FORT SMITH, Ark. (KNWA/KFTA) — A former FBI Special Agent will not serve any prison time after pleading guilty to destroying evidence involved in a federal case.
Robert Cessario was sentenced in the Western District of Arkansas federal court in Fort Smith on January 5. After a plea agreement and the submission of sentencing memorandums by the defense and the government, Judge P.K. Holmes III issued a sentence of three years probation for Cessario.
Cessario will be confined to his home for the first six months of that term. He was also fined $25,000, with a mandatory procedural $100 fee added as well.
Cessario signed a plea agreement on August 17, 2022, admitting that he destroyed records on a computer hard drive. The hard drive he destroyed contained records pertaining to the federal prosecution of former Arkansas State Senator Jon Woods of Springdale.
During the January 5 sentencing hearing, Judge Holmes noted the severity of the offense, but that was tempered by the fact that a prior federal hearing on the matter determined that “there was no prejudice to the defendants” in the related case because they elected not to use the deleted evidence.
“No exculpatory evidence was deleted,” the judge added.
Upon accepting the terms of the plea agreement, Judge Holmes stated that his goal was to arrive at a sentence that “reflects the seriousness” of the offense and that is also “fair and reasonable.” He also noted that U.S. sentencing guidelines are advisory.
The level of Cessario’s offense was lowered due to his lack of any prior criminal history and his acceptance of responsibility for the crime.
When all this happened, I had an extreme lack of judgment. I apologize to my friends, family, and colleagues. It was a mistake and I have learned from that mistake. I am sorry.Former FBI Special Agent Robert Cessario, January 5 sentencing hearing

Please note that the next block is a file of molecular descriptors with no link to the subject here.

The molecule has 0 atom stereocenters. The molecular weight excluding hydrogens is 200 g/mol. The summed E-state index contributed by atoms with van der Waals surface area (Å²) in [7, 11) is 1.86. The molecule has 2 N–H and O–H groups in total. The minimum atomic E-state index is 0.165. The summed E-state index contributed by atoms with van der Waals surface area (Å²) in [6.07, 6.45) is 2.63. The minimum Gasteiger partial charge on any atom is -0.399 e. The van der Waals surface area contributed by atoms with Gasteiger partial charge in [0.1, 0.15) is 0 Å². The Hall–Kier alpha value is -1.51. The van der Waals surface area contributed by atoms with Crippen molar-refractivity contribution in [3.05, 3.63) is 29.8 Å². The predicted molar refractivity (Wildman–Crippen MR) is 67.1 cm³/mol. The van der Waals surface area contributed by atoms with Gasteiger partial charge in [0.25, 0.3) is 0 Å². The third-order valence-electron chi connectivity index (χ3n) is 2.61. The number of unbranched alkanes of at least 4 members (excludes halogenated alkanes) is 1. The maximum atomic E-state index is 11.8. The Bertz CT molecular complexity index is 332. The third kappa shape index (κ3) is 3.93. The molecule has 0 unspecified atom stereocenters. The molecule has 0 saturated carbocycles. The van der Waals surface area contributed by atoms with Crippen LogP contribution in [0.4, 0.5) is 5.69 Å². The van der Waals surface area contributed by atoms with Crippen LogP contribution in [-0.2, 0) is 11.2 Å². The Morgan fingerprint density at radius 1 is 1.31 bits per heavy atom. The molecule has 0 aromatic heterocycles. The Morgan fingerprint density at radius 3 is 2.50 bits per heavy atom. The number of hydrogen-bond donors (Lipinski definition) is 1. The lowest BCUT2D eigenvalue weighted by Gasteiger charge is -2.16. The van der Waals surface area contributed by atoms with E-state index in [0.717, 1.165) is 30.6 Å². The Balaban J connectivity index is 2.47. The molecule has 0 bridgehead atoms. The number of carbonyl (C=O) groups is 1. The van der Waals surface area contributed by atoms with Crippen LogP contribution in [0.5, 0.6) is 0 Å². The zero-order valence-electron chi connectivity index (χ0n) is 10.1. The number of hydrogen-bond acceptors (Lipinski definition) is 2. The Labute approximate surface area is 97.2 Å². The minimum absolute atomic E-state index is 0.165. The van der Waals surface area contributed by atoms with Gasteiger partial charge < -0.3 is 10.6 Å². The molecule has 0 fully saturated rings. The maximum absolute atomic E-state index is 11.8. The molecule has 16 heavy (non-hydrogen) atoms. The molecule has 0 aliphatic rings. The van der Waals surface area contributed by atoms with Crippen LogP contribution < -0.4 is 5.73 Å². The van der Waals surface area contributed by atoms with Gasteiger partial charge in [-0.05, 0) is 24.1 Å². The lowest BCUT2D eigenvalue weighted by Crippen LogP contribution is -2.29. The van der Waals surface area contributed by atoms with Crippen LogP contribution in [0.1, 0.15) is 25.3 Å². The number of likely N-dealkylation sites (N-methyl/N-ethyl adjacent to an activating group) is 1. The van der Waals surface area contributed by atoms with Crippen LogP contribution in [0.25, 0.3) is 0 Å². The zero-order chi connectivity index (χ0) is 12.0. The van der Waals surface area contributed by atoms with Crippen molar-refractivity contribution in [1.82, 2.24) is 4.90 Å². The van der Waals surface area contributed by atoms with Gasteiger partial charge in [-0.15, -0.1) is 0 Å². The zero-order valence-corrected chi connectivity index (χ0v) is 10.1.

The judge also took into consideration Cessario’s career of over 17 years in the FBI, during which he “performed well.” Cessario also has “serious health issues” and is a single parent to two teenage sons.
“Nobody can say with a straight face that he has a history of criminal tendencies,” said defense attorney John Everett. He also noted that Cessario’s life has already been “dramatically” impacted by the conviction, which has reportedly made his client “unhirable” in the field of law enforcement.
Judge Holmes called the amount of $25,000 “probably the most significant fine I have imposed in a case against an individual.”
Cessario cannot leave his home for any reason without authorization from the probation office during the first six months of his sentence. He is also prohibited from buying or owning a firearm, which is a standard condition of probation, and he must submit to a search of his person or property at any time.
A citizen advocate for justice, Connie Davies, said no law enforcement officer should be above the law.
“I just want the right thing done because it seems as though the rule of law is thrown out the window, that there are people that are above the law in certain cases and there’s no equal justice,” Davies said.
We reached out to Cessario’s defense attorney for comment, but have not heard back yet.